INSIGHTS

Qatar issues FIFA 2022 World Cup Enabling Law

January 30, 2022

By: Omar Qouteshat, Associate

Zarak Khan, Associate

On July 29, 2021, Law No. 10 of 2021, relating to the Measures for Hosting the FIFA World Cup Qatar 2022 (“FIFA Law”), was enacted. There are ten chapters and 43 articles in the law. The FIFA Law addresses various procedural aspects of the FIFA World Cup in 2022 (the “Tournament”) and in particular, covers the governmental guarantees and allowances granted by the State of Qatar on February 22, 2010. The governmental guarantees and allowances relate to the following areas:

  1. Procedures related to entry and exit permits, passports, and travel.
  2. Work permits.
  3. Tax exemption.
  4. Safety and security.
  5. Bank and foreign exchange operations.
  6. Protection of commercial rights.
  7. Communications and information technology.
  8. Legal issues and compensation.
  9. Accommodation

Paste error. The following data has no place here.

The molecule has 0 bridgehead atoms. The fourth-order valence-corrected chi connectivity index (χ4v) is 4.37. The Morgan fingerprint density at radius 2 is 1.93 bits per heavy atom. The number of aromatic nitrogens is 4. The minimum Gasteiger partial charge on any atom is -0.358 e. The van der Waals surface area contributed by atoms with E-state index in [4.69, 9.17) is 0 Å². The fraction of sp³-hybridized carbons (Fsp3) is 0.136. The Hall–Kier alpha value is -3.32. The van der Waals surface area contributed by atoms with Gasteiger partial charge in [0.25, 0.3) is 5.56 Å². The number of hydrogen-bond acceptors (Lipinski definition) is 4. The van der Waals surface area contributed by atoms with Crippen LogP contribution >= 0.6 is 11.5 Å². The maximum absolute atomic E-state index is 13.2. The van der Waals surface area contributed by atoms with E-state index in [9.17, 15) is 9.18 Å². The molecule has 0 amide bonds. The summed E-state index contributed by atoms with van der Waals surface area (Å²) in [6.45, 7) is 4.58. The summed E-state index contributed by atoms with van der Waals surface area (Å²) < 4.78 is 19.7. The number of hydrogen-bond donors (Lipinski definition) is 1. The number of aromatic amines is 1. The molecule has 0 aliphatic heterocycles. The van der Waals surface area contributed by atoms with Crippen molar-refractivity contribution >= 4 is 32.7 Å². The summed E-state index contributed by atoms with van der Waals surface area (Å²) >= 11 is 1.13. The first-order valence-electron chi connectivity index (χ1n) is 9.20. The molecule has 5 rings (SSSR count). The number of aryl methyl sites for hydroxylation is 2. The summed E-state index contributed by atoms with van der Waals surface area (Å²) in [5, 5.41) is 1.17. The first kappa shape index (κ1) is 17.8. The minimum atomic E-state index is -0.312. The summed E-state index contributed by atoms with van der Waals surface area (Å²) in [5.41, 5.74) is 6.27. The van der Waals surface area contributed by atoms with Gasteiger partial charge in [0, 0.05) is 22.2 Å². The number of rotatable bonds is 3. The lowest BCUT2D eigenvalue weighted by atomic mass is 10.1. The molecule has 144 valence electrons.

(collectively, the “Governmental Guarantees”)

The contractual relationship between FIFA and the State of Qatar is regulated by the Governmental Guarantees which operate to ensure that all stakeholders are protected and that the Tournament proceeds smoothly.

The FIFA Law is primarily targeted towards facilitating, among others, the activities of FIFA and its affiliated organisations, the contractors they engage, the suppliers of goods, work contractors and service providers, FIFA’s commercial partners, event broadcasters, continental confederations, national football associations, the Host Association and the Supreme Committee (“Targeted Entities”).

Pursuant to Article 2 of the FIFA Law, the provisions of the law will be applicable during the Tournament period, which is stated under the law to start 10 days prior to the opening match of Tournament and finish 5 days following the date of the last match.